2008 EP"Bootleg Egg"
2008 LP"Straight From The Coop"



We might not be what you're looking for, but you'll be happy you found us. We don't fit in anywhere when it comes to genres. We are too hippie to be punk and too punk to be hippie. The ThunderChickens aren't one type of band for one type of people. We play pop and punk, surf and soul, rock and reggae, country and blues, with flavors of latin, cajun and gypsy jazz.

The band has been entertaining audiences since 2007 and has played over 250 shows with bands like Puddle of Mudd, and Kittie and festivals like the International Pop Overthrow and Altered Skin Revolution as well as toured Chicago, IN, Cleveland, Pittsburgh, NY,NJ, and Boston. In 2008 and 2009, they won several Review Magazine Music Awards. Best Rock Band, Best Original Band and Rookie of the Year, as well as Best Female Vocalist and Best Instrumentalist be Melissa May. Jekel and Mel have been playing together 5 years as a high-octane acoustic duo and in a bubblegum punk band. Together, they have done hundreds of shows from coast to coast and played with bands like Foreigner and Bay City Rollers. They have unique blend of voice, instrument and energy that is the root of the spontaneous and explosive music, songwriting and performance . With the addition of Justin McKinnon, bass player and music major, and Terry Poirer, a life-time drummer from a musical family that has performed on several national television shows, the Thunder Chickens line up is complete.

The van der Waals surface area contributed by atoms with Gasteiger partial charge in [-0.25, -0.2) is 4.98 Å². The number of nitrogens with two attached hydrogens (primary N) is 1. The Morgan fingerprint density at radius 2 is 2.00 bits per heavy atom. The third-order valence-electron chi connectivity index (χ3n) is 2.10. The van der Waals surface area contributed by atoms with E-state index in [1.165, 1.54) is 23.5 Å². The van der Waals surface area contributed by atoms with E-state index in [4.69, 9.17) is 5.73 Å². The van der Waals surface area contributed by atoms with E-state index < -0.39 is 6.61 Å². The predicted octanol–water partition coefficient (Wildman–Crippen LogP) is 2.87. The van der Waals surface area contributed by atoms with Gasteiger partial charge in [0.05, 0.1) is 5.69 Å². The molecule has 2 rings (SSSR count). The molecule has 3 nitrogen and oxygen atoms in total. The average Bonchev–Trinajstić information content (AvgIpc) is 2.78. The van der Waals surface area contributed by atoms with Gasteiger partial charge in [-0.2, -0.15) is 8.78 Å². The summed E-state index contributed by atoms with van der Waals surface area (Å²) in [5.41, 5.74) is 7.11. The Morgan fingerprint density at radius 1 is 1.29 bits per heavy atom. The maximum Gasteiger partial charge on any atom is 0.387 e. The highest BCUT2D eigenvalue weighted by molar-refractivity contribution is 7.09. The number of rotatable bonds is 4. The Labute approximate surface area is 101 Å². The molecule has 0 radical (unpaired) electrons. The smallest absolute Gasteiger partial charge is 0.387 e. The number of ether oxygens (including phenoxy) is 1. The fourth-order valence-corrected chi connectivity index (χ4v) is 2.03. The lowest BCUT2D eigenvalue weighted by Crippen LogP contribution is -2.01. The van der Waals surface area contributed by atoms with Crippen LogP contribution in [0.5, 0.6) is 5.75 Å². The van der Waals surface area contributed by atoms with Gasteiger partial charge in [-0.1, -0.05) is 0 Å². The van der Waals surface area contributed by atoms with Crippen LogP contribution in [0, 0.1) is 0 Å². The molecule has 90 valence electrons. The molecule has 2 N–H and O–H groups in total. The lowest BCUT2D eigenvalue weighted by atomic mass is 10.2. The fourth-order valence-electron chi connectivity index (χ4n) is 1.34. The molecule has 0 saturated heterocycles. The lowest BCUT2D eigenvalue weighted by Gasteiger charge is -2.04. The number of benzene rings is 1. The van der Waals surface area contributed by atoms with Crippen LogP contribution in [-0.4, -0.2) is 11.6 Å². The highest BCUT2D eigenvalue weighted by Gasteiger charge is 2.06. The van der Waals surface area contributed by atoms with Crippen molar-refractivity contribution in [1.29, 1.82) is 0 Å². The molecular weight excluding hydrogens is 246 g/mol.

The band travels and gigs 3-4 days a week, while writing and practicing new material. Working hard at captivating audiences with their powerful and original music and refreshing twist they put on their eclectic song selection and making fans and talent buyers happy with their performance and professionalism. Currently looking to travel and tour into new markets like East Coast, South and Midwest.